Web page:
Japan top bureaucrat escapes censure after sexual harassment

2018-04-13 22:06


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Japan's finance minister has opted not to investigate or punish the ministry's top bureaucrat over allegations he sexually harassed female journalists, saying he has showed sufficient remorse.

The weekly Shukan Shincho magazine this week reported that administrative vice finance minister Junichi Fukuda had sexually harassed a female reporter at a bar, asking to touch her breasts and kiss her.

The magazine said several other female reporters also reported being sexually harassed by Fukuda, who asked to kiss them and to take them to a hotel.

The row comes as the government faces twin cronyism scandals that have dragged down Prime Minister Shinzo Abe's normally high approval ratings and led to opposition calls for the premier and his finance minister to resign.

Fukuda has denied the allegations and on Thursday Finance Minister Taro Aso said he had warned the bureaucrat about his conduct, but did not plan to investigate further or punish him.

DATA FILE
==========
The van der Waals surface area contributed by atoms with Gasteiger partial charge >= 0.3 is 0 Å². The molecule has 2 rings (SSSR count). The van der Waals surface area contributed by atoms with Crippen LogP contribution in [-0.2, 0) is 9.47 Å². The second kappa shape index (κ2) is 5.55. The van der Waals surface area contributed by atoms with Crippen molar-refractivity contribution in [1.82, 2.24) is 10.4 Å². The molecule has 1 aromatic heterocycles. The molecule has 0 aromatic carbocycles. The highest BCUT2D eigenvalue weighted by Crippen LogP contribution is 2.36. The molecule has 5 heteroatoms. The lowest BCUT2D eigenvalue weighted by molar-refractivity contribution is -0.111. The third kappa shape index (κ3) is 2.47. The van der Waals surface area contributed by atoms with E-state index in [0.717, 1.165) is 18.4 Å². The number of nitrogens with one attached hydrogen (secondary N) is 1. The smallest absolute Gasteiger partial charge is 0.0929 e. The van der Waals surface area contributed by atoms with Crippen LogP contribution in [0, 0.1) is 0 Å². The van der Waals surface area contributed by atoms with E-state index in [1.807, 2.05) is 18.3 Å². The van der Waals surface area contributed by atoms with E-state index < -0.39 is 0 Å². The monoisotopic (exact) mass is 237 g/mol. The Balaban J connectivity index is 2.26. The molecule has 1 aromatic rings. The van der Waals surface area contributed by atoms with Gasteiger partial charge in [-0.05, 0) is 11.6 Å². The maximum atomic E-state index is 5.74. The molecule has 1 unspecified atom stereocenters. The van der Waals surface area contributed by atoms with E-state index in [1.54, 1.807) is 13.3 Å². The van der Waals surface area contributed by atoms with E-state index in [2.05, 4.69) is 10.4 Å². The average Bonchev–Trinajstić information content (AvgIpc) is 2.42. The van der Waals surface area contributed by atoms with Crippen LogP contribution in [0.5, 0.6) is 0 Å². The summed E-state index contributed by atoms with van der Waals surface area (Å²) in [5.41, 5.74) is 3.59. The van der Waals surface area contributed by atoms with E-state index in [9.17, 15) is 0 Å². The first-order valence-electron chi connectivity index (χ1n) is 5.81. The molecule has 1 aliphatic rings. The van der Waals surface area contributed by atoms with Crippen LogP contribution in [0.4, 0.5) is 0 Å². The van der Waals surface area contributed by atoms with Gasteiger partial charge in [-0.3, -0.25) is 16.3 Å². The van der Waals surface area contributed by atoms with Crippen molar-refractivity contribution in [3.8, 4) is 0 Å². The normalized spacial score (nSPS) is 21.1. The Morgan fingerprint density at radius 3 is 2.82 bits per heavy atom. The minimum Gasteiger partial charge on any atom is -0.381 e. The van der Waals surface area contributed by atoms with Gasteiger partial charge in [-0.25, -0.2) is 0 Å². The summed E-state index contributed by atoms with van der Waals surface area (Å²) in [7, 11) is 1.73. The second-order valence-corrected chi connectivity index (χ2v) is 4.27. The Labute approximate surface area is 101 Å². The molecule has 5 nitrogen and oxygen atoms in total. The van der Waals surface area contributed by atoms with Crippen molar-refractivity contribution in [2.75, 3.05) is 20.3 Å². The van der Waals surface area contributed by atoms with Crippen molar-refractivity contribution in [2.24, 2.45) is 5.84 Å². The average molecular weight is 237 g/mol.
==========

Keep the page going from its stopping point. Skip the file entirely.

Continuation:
"I told him to act with a sense of propriety, given the current climate," Aso told a parliament session, in an apparent reference to the scrutiny the cabinet is under.

"As I felt he was sufficiently remorseful, I don't intend to investigate further," he added.

The minister said that he felt it was unnecessary to punish Fukuda, saying "an oral warning is enough".

On Friday, top government spokesman Yoshihide Suga declined to comment further on the issue, saying only that he agrees with "Minister Aso's comments" to parliament.

Opinion polls last month showed Abe's support dropping to the lowest level since his re-election in October amid two cronyism scandals, one of which involves the alteration of documents by the finance ministry.

Abe has denied wrongdoing in both scandals.

Japan has one of the world's worst records for female political representation, and has deeply entrenched gender attitudes.

Just 4% of rape victims go to the police, according to a 2015 government survey, and the #MeToo movement that has raised awareness of sexual harassment worldwide has had a relatively muted reception in Japan.

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